Watcher Beware! Graphic, but not remotely realistic death of a baby; offscreen death of a dog; moderate gore throughout, specifically connected to the eyes; not-great treatment of women on the whole.

Well, fellow monsters… this is the first entry to Ghoul’s Errand that I’m almost certain will give me nightmares later. I can’t give The Hallow an unqualified recommendation- some of the imagery is that disturbing- but it’s easily an 8.5 out of ten.

The elevator pitch for The Hallow must have been something like “The Evil Dead meets Celtic fairy tales”. The frenetic pace and strong adherence to Murphy’s Law is lifted right from the former, with Irish bogeymen in place of Kantarian demons. Combating the baddies even comes down to reading from an old, magical book.

Unique to The Hallow is an understated, believable married couple and their incredibly well-behaved baby. Adam, some kind of botanist channeling Jack Torrance, has moved his little family to a cottage in the middle of the forest for research. Claire keeps house and minds baby Finn, and turns up with her husband to keep the Problem with No Name at bay. They’re adorable and we’re jealous of them. Their only apparent issues are a rude neighbor who broke their window and the moisture causing increasing damage to the house’s structure.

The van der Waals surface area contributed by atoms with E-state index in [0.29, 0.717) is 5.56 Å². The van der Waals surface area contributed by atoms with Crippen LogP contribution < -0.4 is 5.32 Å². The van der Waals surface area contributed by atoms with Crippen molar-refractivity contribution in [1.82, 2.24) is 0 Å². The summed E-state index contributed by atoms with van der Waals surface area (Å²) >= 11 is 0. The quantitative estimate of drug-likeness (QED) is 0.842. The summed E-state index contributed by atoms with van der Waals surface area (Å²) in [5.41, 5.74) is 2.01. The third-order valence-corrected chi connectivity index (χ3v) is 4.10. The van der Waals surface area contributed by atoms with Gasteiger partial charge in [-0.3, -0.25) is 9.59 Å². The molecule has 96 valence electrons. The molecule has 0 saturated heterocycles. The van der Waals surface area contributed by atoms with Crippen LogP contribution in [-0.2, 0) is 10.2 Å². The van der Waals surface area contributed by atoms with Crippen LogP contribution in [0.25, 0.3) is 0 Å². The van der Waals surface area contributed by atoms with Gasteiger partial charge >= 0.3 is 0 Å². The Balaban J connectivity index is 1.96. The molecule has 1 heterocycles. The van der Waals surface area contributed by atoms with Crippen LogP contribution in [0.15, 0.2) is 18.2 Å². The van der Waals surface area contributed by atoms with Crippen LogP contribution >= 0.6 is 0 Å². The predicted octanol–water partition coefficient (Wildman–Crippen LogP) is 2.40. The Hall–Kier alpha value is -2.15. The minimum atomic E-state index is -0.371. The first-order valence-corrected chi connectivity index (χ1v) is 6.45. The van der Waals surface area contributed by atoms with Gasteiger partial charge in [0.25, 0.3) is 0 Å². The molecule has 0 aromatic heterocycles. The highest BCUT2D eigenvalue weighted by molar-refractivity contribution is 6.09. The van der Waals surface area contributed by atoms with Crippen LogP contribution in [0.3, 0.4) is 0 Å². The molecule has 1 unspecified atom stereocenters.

Little by little, bits of vegetation begin leaking into their house along with the water. They increase in size and intricacy, knotted to the extent that the plant is no longer identifiable. Claire finds one about the size of, say, an infant in Finn’s bed, and the fun officially begins.

The Hallow relies heavily on horror tropes, but at a pace that will keep you guessing, seeming to get them all out of the way within the first half. It’s also easily the prettiest movie I’ve seen this year, with sets balanced equally between lush and claustrophobic. Seriously, check out these screenshots.

By the way, this is like 80% of the HOH subs on Netflix.
Dig that Rembrandt lighting. Mmm.


Weird, wonderful, unforgettable- but not the best. Pretend it’s a B movie and you’ll leave thrilled.